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We shall not flag or fail. We shall go on to the end

If you must have a dispute with the neighbours, pick young ones. Pensioners are too dangerous. By Kate Watson-Smyth
IT USED to be so simple. An Englishman's laurel hedge marked the edge of his domain and that was the end of the matter. But, over the years, this marking of surburban territory has led to physical violence, costly trials, and now, death.

This week, Eric Nicholls, a disabled former car dealer, began a 30-month sentence for manslaughter after killing his neighbour with his walking stick. Major Anthony Jones, an 82-year-old former rocket scientist, was was found lying in a pool of blood in the disused graveyard between the two men's houses last August. His loyal labrador, Gunty, was sitting at his feet.

But the anger and bitterness between the pair was so entren- ched that Nicholls could not bring himself to express any remorse at all for what he had done. Instead he boasted about it to a group of teenagers who tended the Major as he lay dying.

"I am afraid I gave him a good whacking - it was me," he said.

"As he went down, I brought the stick down as hard as I could on the back of his neck," he told the police. "I feel a sense of relief that he is dead."

During the trial, Nicholls claimed he had acted in self-defence after the major "lunged at him", but conceded that he had often thought of killing his neighbour.

The two men had lived opposite each other in the Berkshire village of Sulhampstead for 35 years. Although they had never got on, they went into business together in 1986 to extract gravel from their common land. When the gravel ran out four years later, the pit was filled in and the cordial dislike between the two men erupted into a bitter dispute over the boundary markers of the two estates.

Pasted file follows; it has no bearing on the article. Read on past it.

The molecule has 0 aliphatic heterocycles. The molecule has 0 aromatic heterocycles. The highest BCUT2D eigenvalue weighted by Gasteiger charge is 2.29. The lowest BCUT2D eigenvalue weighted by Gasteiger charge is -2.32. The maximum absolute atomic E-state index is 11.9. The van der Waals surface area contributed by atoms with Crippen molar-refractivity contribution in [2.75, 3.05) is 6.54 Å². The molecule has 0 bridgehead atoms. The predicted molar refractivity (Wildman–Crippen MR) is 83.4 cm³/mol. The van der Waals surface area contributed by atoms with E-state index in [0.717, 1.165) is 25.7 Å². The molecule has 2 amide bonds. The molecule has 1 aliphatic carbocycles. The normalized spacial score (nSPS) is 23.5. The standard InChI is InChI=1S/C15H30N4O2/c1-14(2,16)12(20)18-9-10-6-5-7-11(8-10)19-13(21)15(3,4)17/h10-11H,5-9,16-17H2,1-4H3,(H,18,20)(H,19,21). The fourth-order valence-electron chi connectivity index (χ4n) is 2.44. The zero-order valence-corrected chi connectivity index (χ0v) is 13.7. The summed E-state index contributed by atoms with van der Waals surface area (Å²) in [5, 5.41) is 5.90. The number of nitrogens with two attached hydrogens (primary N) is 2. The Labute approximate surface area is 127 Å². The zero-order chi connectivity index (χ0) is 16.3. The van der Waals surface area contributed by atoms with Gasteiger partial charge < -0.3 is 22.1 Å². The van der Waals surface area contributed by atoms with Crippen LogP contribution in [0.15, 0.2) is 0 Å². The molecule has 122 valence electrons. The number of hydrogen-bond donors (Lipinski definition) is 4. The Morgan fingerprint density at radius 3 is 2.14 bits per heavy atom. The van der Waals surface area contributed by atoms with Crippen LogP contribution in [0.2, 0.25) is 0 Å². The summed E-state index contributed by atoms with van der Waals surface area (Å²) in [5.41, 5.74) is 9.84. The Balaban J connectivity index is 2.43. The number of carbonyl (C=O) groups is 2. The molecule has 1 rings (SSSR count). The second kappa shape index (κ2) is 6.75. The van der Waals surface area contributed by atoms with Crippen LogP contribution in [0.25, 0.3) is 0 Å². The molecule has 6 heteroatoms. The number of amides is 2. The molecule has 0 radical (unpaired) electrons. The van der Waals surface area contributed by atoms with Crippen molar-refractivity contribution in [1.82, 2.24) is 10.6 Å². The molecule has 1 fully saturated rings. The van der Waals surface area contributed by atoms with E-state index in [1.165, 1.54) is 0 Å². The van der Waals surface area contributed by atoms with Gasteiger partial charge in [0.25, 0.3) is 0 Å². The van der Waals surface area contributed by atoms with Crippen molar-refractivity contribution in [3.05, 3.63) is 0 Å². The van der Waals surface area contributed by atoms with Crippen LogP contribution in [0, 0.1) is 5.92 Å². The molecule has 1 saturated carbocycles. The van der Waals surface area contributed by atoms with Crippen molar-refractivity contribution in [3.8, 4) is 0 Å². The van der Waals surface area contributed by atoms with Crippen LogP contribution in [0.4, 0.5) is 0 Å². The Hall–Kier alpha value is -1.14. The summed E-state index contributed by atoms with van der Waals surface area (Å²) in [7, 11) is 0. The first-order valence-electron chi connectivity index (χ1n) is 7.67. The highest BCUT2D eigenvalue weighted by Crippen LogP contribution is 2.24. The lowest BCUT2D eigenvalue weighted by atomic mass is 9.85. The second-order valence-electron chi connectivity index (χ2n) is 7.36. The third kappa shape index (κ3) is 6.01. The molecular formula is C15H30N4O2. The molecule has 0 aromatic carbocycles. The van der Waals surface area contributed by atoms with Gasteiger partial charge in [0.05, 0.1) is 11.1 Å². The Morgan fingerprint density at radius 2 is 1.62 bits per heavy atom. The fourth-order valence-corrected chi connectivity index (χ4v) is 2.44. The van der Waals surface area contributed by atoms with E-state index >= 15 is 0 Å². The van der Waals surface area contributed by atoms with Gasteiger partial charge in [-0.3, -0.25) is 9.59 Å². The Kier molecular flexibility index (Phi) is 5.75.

Nicholls developed a burning dislike of the sprightly major, who had enjoyed skiiing and camping and had cycled 10 miles the day before his death to collect spare parts for his MG sports car. During the war, Major Jones led a unit which infiltrated enemy lines to find the launch sites of V-2 rockets. In later years he worked on a secret, missile-based project which led to Polaris and Blue Streak, and had even constructed his own television from a modified radar screen.

Nicholls is a former car salesman who walked with the aid of a stick. His hatred towards his neighbour was thought to spring partly from jealousy at his way of life and partly from the belief that Major Jones, who neighbours conceded could be difficult, had defrauded him.

Major Jones's son, David, said yesterday that Nicholls was argumentative and difficult with everybody. "I often discussed the situation with my father, and he just wanted it to end. It was a one-sided dispute which we tried to diffuse. It was a vicious, brutal and premeditated attack. He was charged with murder and should have been convicted of murder. My father would have easily made 100. He was unstoppable, did his exercises on the dining room floor for an hour every day, skied, windsurfed. He was an extraordinary man."

There is nothing new about feuding neighbours, but what does stand out about this case - like many of the more ferocious disputes - is the age of the protagonists. That famous stiff upper lip which won the War for Britain is still present in the nation's psyche. All over the country there are pensioners who kept Hitler out of Blighty, and they'll make damn sure that no neighbours are going to tramp all over their lawn.

Two years ago Charles Stanton, then 87, and Michael Jones, 67, ended up with a massive legal bill after a 16-year feud about the height of the hedge between their houses. The Stantons planted a row of fast-growing Leylandii and Mr Jones, claiming the Stantons had refused to prune them, lopped 5ft off the top, not once but twice. The writs flew back and forth, and both sides spent upwards of pounds 50,000.

Lorna Greinel and Michael Somerton, both former police officers living next door to each other in a quiet Bedfordshire village, argued about the noise and smell generated by the former's horse livery stable. The feud culminated in an incident in which Miss Greinel drove some distance with Mr Somerton spread-eagled on the bonnet of her car. (Miss Greinel was later acquitted of dangerous driving.)

Traditionally, the bitterest arguments tend to be about boundary limits, and the older the participants, the more furiously they seem to defend the line of their hedges.

As the judge said over the dispute between Mr Stanton and Mr Jones, it was an "example of the entrenched attitudes which can be adopted by neighbours, and is no good for anybody but the lawyers."